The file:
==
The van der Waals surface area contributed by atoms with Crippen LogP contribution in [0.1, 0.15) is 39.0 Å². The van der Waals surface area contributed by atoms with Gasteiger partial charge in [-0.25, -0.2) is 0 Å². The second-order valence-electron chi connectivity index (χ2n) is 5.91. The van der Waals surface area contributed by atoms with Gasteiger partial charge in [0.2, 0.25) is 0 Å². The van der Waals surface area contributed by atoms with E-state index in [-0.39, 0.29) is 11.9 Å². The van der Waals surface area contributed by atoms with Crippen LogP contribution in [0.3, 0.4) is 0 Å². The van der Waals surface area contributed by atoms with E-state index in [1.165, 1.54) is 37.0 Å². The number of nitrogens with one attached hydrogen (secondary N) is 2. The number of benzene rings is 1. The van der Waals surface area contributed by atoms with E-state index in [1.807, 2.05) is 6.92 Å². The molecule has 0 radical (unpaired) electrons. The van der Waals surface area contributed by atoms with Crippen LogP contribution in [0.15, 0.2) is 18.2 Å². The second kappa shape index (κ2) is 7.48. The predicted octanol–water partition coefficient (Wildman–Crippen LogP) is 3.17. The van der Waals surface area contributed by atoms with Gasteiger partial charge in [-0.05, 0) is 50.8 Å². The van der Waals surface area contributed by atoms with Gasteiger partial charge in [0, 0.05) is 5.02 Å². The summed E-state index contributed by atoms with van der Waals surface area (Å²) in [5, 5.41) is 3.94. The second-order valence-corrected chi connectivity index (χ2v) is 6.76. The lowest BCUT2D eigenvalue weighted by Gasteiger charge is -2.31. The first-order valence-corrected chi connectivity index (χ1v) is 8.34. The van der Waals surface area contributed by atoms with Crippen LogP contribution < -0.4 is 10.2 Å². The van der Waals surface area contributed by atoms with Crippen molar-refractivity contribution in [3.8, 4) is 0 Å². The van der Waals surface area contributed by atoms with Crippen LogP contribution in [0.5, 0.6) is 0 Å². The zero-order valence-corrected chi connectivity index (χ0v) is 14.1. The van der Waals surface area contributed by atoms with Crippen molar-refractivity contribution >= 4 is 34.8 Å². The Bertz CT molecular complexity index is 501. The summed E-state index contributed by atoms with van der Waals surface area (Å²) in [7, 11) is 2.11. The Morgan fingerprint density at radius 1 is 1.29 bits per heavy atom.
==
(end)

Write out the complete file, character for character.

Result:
The van der Waals surface area contributed by atoms with Crippen LogP contribution in [0.1, 0.15) is 39.0 Å². The van der Waals surface area contributed by atoms with Gasteiger partial charge in [-0.25, -0.2) is 0 Å². The second-order valence-electron chi connectivity index (χ2n) is 5.91. The van der Waals surface area contributed by atoms with Gasteiger partial charge in [0.2, 0.25) is 0 Å². The van der Waals surface area contributed by atoms with E-state index in [-0.39, 0.29) is 11.9 Å². The van der Waals surface area contributed by atoms with Crippen LogP contribution in [0.3, 0.4) is 0 Å². The van der Waals surface area contributed by atoms with E-state index in [1.165, 1.54) is 37.0 Å². The number of nitrogens with one attached hydrogen (secondary N) is 2. The number of benzene rings is 1. The van der Waals surface area contributed by atoms with E-state index in [1.807, 2.05) is 6.92 Å². The molecule has 0 radical (unpaired) electrons. The van der Waals surface area contributed by atoms with Crippen LogP contribution in [0.15, 0.2) is 18.2 Å². The second kappa shape index (κ2) is 7.48. The predicted octanol–water partition coefficient (Wildman–Crippen LogP) is 3.17. The van der Waals surface area contributed by atoms with Gasteiger partial charge in [-0.05, 0) is 50.8 Å². The van der Waals surface area contributed by atoms with Gasteiger partial charge in [0, 0.05) is 5.02 Å². The summed E-state index contributed by atoms with van der Waals surface area (Å²) in [5, 5.41) is 3.94. The second-order valence-corrected chi connectivity index (χ2v) is 6.76. The lowest BCUT2D eigenvalue weighted by Gasteiger charge is -2.31. The first-order valence-corrected chi connectivity index (χ1v) is 8.34. The van der Waals surface area contributed by atoms with Crippen LogP contribution < -0.4 is 10.2 Å². The van der Waals surface area contributed by atoms with Crippen molar-refractivity contribution in [3.8, 4) is 0 Å². The van der Waals surface area contributed by atoms with Crippen LogP contribution in [0.5, 0.6) is 0 Å². The zero-order valence-corrected chi connectivity index (χ0v) is 14.1. The van der Waals surface area contributed by atoms with Crippen molar-refractivity contribution >= 4 is 34.8 Å². The Bertz CT molecular complexity index is 501. The summed E-state index contributed by atoms with van der Waals surface area (Å²) in [7, 11) is 2.11. The Morgan fingerprint density at radius 1 is 1.29 bits per heavy atom.